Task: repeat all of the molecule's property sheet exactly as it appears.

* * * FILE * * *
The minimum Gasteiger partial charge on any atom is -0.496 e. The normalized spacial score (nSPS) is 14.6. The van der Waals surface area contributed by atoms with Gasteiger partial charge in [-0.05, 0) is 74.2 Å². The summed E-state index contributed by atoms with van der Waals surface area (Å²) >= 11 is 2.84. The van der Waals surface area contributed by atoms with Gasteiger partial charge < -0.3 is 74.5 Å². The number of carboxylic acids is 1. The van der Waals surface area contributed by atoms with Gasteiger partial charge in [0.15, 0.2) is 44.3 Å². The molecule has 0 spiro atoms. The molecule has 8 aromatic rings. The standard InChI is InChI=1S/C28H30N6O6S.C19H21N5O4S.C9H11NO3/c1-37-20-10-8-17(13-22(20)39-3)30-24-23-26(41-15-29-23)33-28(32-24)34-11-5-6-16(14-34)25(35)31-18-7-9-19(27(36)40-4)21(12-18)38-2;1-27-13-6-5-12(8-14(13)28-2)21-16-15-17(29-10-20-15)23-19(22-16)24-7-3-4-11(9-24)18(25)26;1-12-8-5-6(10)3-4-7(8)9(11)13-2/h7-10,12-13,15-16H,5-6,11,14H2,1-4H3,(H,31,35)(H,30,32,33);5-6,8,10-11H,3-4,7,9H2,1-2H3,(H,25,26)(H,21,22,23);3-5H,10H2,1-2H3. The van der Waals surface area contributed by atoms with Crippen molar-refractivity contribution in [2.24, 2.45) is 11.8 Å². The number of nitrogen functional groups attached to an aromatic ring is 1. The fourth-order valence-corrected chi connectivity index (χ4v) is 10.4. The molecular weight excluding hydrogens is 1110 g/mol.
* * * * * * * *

The minimum Gasteiger partial charge on any atom is -0.496 e. The normalized spacial score (nSPS) is 14.6. The van der Waals surface area contributed by atoms with Gasteiger partial charge in [-0.05, 0) is 74.2 Å². The summed E-state index contributed by atoms with van der Waals surface area (Å²) >= 11 is 2.84. The van der Waals surface area contributed by atoms with Gasteiger partial charge < -0.3 is 74.5 Å². The number of carboxylic acids is 1. The van der Waals surface area contributed by atoms with Gasteiger partial charge in [0.15, 0.2) is 44.3 Å². The molecule has 0 spiro atoms. The molecule has 8 aromatic rings. The standard InChI is InChI=1S/C28H30N6O6S.C19H21N5O4S.C9H11NO3/c1-37-20-10-8-17(13-22(20)39-3)30-24-23-26(41-15-29-23)33-28(32-24)34-11-5-6-16(14-34)25(35)31-18-7-9-19(27(36)40-4)21(12-18)38-2;1-27-13-6-5-12(8-14(13)28-2)21-16-15-17(29-10-20-15)23-19(22-16)24-7-3-4-11(9-24)18(25)26;1-12-8-5-6(10)3-4-7(8)9(11)13-2/h7-10,12-13,15-16H,5-6,11,14H2,1-4H3,(H,31,35)(H,30,32,33);5-6,8,10-11H,3-4,7,9H2,1-2H3,(H,25,26)(H,21,22,23);3-5H,10H2,1-2H3. The van der Waals surface area contributed by atoms with Crippen molar-refractivity contribution in [2.24, 2.45) is 11.8 Å². The number of nitrogen functional groups attached to an aromatic ring is 1. The fourth-order valence-corrected chi connectivity index (χ4v) is 10.4. The molecular weight excluding hydrogens is 1110 g/mol.